To further exploit the potential openness of their defensive shape, Atlanta frequently left the far-sided wide-midfielder, in their 4-4-2 block, high and wide. More often than not, with New York targeting Atlanta’s right side, Justin Meram was pinning back Duncan on the opposite flank. 

In the eleventh minute, when a header bypassed the attacking shape, Julian Gressel’s equally aggressive positioning on the near-sided flank allowed him to knock it across to Pity Martínez. He played it across to Meram, who cut in first time and found himself through on goal where he slotted it neatly past the goalkeeper to give his side the lead from an incisive attacking transition.

New York’s exploitable counterpressing shape as Atlanta keep wide players high

New York find their way back

New York kept doing what they were doing and it finally paid off in the thirty-seventh minute. Having pumped one of their usual long balls down to the left corner, they were able to direct play back to Brad Guzan and into Mike Ambrose, the left back. By luring them into this pressing trap, A pressing trap is a predefined plan to leave a particular player or zone open, to invite a specific pass. Upon a pass to that player or into that zone, a rapid coordinated team press on that player or zone is exerted. where Muyl could make up the ground by the time the ball had reached Ambrose, they could easily pressure him and dispossess him. From there, they worked it across into the same three-versus-three scenario as before, this time Rzatkowski laid it across for Royer, who evaded the pressure well and struck it across Guzan to equalize.

Atlanta central threat foreshadows later weakness

An issue both sides had defensively was dealing with the space in front of the center of their midfield. When the strikers had been bypassed, both sides were guilty of leaving hugely accessible gaps there. Whilst it was less of an issue what with the intensity and compactness of the midfield to begin with, it then became a huge problem in the second half when both teams tired.

The sides returned to the pitch looking dead on their feet in the second half. All of the intensity, organization and compactness that was there before had fizzled away and now both sides were exploiting the midfield gaps for their attacking benefit, especially since both sides continued to keep their attackers high and wide, leaving the vertical gaps even more exposed.

The visitors used this to their advantage to complete the turnaround. Notably, they had switched up their attacking side to focus on using shorter, interchangeable moves, with Armas recognizing that his side did not have the energy to keep up the same vein of intensity. 

On this occasion, Royer dropped short from the left wing to receive in front of the midfield, which also drew out Escobar. With the assistance of Cásseres’ overloading run from deep through the middle, Muyl was free in the halfspace and was found by Royer’s first time pass. With him and White both in behind the fullbacks, it was a simple square-and-tap-in job to make it 2-1.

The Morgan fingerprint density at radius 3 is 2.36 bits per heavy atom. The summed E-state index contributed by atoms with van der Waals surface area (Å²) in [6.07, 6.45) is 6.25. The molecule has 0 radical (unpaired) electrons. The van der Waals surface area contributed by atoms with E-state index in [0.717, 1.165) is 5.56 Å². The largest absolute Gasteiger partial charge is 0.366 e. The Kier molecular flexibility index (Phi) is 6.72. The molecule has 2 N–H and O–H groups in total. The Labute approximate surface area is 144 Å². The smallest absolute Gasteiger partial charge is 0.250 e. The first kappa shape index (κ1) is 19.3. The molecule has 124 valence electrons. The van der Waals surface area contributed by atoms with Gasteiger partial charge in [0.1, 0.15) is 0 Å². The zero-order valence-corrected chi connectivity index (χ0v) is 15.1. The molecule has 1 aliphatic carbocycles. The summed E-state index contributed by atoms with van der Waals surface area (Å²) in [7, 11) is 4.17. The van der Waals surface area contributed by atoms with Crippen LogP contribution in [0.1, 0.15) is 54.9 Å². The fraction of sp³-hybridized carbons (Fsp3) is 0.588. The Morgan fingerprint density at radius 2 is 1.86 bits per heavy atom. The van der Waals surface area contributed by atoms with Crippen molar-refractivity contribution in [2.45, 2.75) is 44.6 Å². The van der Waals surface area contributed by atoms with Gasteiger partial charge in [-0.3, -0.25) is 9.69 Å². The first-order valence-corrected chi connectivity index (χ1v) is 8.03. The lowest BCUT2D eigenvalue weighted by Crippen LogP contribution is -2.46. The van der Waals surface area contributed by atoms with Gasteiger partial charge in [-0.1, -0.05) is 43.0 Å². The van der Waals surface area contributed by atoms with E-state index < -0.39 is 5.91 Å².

A confusing and chaotic end 

Out of relatively nothing, Atlanta found themselves back level following a foul on the second phase of the cleared set piece, when Martínez was foolishly and needlessly tugged back by Duncan. Having done just about nothing all game, Martínez converted the subsequent penalty with ease and put his mark on the match. 

With just over ten minutes of regulation time to go, the game began to really stretch itself out. The simplest of transitions were resulting in big chances. Martínez had a chance at the back post when a simple three-pass move down the flank starting with Guzan allowed Meram to square it across, but the striker fluffed his lines.

Then came stoppage time, and with it, chaos ensued. 

Both sides scored a late goal, both originating from exploiting the gap between the right back and the nearby center-back. In both scenarios, neither center-back was remotely alert to the danger of the ball or their opponent.

First came Martínez’s stunning header before substitute Bradley Wright-Phillips spoiled the party for the hosts by walking onto an unintentional cross as no Atlanta player looked to deal with the loose ball heading the way of the box. 

It was all as strange as it was poor, and a comical ending to a frenetic match between two MLS powerhouses. 


It is safe to say that the rivalry these two sides have formed is still very much alive and kicking. The damage done through injuries, physical fatigue and also the emotional drainage comes as a result of fixture congestion which are not slowing down anytime soon. These two sides will be thankful that their games in hand could be enough to make up necessary ground on Philadelphia.

Use arrows to scroll through all available match plots. 

Peter (20), lives just outside of London. He’s been writing about tactics and such for over a year now, contributing to a couple of sites during that time. His main club is Arsenal but he’s also followed Real Betis quite heavily since Quique Setién took over last year. This form of writing has become a great passion of his and, although he’s unsure of what his end aim is, he’s enjoying being given new opportunities to continue doing so. [ View all posts ]